Response to “Lucrative paydays for corporate chiefs.” Business, June 5
Congratulations to all the overpaid CEOs in your annual pay review (“Lucrative paydays for corporate chiefs,” Business, June 5).
I have no ill will toward any of them. However, I do believe that it is important to clarify that their salaries are not a function of their worth to their companies. If all of our salaries were determined by a compensation committee composed of our friends and cronies, we all would be millionaires. The premise that these people are performing a task that only a few people can do (and hence, they deserve such grand compensation) is bogus.
Am I jealous? Of course.
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Gerson Paull, Atlanta
Tucker barely addresses sensible alternatives
Cynthia Tucker’s piece “The truth crops up on farms” (Opinion, June 5) shows her predictable tendency to spend 99 percent of her column pushing a specific opinion (however flawed), while misrepresenting or ignoring the inconvenient facts refuting her argument.
In the case of immigration reform, she defends the right of Georgia farmers to have access to cheap, yet illegal workers — while giving short shrift to the sensible notion of providing farmers with legal workers in a federal guest worker program. I posit that most residents would prefer limiting immigrants to legal workers, even if the people who employ them have to fill out a few extra forms. I also suspect Cynthia Tucker is in a distinct minority in her wish to either continue the current situation of millions of illegal immigrants running free in our country or worse, giving the illegal immigrants citizenship without the necessary first step of securing the borders.
Eric Sandberg, Atlanta
America’s laws protect us — and migrants, too
Once again, Cynthia Tucker shows Washington’s plan to never let a farm crisis go to waste (“The truth crops up on farms,” Opinion, June 5). The problem is, we know the farmers just will not plan ahead for getting their crops — but prefer to go to the corner and load workers into their trucks. We have laws to protect illegal workers for their own good. Folks are tired of seeing illegal workers used as slaves and mistreated, or taught to cheat our system. Our borders are dangerous. How many more must die, or get raped, tortured or robbed?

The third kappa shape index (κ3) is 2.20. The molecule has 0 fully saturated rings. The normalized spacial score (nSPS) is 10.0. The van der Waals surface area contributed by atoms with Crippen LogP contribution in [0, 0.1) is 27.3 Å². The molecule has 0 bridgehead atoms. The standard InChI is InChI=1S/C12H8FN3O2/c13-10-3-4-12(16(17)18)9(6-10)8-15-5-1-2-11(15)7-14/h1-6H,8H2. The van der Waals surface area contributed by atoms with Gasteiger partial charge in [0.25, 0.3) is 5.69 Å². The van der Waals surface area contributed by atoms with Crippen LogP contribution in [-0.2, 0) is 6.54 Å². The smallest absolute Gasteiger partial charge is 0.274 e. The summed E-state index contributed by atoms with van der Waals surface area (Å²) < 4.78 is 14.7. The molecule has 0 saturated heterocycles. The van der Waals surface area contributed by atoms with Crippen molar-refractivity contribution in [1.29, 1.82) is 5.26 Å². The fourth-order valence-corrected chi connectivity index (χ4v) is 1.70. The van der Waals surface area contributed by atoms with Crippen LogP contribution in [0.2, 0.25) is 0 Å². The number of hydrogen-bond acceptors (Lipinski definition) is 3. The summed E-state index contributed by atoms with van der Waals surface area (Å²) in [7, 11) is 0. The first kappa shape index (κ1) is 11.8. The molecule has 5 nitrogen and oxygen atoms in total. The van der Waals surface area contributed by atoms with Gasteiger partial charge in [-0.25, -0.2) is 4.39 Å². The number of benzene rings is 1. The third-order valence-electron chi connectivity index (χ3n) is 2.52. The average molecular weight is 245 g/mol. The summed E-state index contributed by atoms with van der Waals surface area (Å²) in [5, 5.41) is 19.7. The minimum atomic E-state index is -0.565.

Georgians are not racists concerning Hispanics — but we want them to not have to suffer, and for farmers to obey our laws. Lynn Everitt, Hoschton
Gov. Deal must broaden his advisory committee
Kudos to Gov. Nathan Deal for recognizing the imperative of moving forward with planning for health reform implementation. His appointment of the Georgia Health Insurance Exchange Advisory Committee enables the state to begin developing an insurance exchange appropriate for the needs of Georgians.
Unfortunately, Deal has missed an opportunity to ensure broad representation of the stakeholders most informed and most affected by health care. Among the committee members, some groups are well-represented: Republican lawmakers, the insurance industry, business and hospital systems. Both the tea party (lest they conjure up another 100,000 phone calls) and consumer advocates get token representation. Missing at the table are health care providers, public health experts, and anyone with direct experience working with underserved communities, or the health safety net.
One can draw only two possible conclusions from this: The governor doesn’t want input from those who provide direct care to patients (and understand the access issues and challenges for Georgia’s vulnerable populations), or it was a simple “oversight.”
I eagerly await Deal’s announcement about the new members on this advisory committee.
Dr. Harry J. Heiman, director, health policy, the Satcher Health Leadership Institute, Morehouse School of Medicine
Crackdown will take toll on small businesses
Regarding “Many immigrants leaving Georgia behind” (ajc.com, June 8), thank you for showing the other side of this story. Small business is one of the victims in this scenario. In a time when business is slow, laws such as these help no one but the egos of those drafting them.
Kim Claros, Lawrenceville
People in U.S. illegally are not immigrants
Regarding “Many immigrants leaving Georgia behind” (ajc.com, June 8), those who are leaving are not immigrants; they were illegally staying in Georgia. I am one of the immigrants, and we are an integral part of the Atlanta community and the United States. Your generalized headline for this article makes all immigrants’ situation difficult.
Americans are immigrants, and I assume most of the newspaper’s staff also came from somewhere. I hope that AJC editors will be able to see beyond today’s headlines.
Sunny K. Park, Atlanta